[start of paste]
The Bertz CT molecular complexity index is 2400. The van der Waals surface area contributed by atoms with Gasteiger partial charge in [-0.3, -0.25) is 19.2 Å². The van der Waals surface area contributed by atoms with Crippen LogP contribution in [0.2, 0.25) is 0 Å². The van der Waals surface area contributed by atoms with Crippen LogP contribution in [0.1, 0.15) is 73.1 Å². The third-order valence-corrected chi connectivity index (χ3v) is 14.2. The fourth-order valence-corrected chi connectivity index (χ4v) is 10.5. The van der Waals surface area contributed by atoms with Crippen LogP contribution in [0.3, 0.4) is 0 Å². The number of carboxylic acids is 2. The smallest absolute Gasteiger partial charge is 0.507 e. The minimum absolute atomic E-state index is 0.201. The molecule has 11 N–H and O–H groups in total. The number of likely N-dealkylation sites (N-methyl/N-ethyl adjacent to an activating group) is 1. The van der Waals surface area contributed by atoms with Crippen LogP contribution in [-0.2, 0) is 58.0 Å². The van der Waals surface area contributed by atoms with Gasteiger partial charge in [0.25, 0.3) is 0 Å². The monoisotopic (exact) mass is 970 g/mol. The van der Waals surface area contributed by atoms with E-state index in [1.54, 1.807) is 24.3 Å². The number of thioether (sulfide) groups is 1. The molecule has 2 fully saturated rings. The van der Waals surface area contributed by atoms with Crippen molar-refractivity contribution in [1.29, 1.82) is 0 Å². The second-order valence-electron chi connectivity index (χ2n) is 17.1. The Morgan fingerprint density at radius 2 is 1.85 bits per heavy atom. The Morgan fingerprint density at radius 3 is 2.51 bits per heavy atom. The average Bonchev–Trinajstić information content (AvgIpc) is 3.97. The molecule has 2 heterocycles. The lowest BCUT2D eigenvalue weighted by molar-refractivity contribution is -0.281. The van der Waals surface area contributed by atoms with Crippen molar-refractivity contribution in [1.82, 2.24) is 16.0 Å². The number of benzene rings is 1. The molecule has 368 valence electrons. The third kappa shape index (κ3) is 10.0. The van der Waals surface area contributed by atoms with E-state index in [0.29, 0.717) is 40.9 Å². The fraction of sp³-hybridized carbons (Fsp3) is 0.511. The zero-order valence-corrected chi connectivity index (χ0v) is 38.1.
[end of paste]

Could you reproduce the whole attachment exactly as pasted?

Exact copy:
The Bertz CT molecular complexity index is 2400. The van der Waals surface area contributed by atoms with Gasteiger partial charge in [-0.3, -0.25) is 19.2 Å². The van der Waals surface area contributed by atoms with Crippen LogP contribution in [0.2, 0.25) is 0 Å². The van der Waals surface area contributed by atoms with Crippen LogP contribution in [0.1, 0.15) is 73.1 Å². The third-order valence-corrected chi connectivity index (χ3v) is 14.2. The fourth-order valence-corrected chi connectivity index (χ4v) is 10.5. The van der Waals surface area contributed by atoms with Crippen LogP contribution in [0.3, 0.4) is 0 Å². The number of carboxylic acids is 2. The smallest absolute Gasteiger partial charge is 0.507 e. The minimum absolute atomic E-state index is 0.201. The molecule has 11 N–H and O–H groups in total. The number of likely N-dealkylation sites (N-methyl/N-ethyl adjacent to an activating group) is 1. The van der Waals surface area contributed by atoms with Crippen LogP contribution in [-0.2, 0) is 58.0 Å². The van der Waals surface area contributed by atoms with Gasteiger partial charge in [0.25, 0.3) is 0 Å². The monoisotopic (exact) mass is 970 g/mol. The van der Waals surface area contributed by atoms with E-state index in [1.54, 1.807) is 24.3 Å². The number of thioether (sulfide) groups is 1. The molecule has 2 fully saturated rings. The van der Waals surface area contributed by atoms with Crippen molar-refractivity contribution in [1.29, 1.82) is 0 Å². The second-order valence-electron chi connectivity index (χ2n) is 17.1. The Morgan fingerprint density at radius 2 is 1.85 bits per heavy atom. The Morgan fingerprint density at radius 3 is 2.51 bits per heavy atom. The average Bonchev–Trinajstić information content (AvgIpc) is 3.97. The molecule has 2 heterocycles. The lowest BCUT2D eigenvalue weighted by molar-refractivity contribution is -0.281. The van der Waals surface area contributed by atoms with Crippen molar-refractivity contribution in [1.82, 2.24) is 16.0 Å². The number of benzene rings is 1. The molecule has 368 valence electrons. The third kappa shape index (κ3) is 10.0. The van der Waals surface area contributed by atoms with E-state index in [0.29, 0.717) is 40.9 Å². The fraction of sp³-hybridized carbons (Fsp3) is 0.511. The zero-order valence-corrected chi connectivity index (χ0v) is 38.1.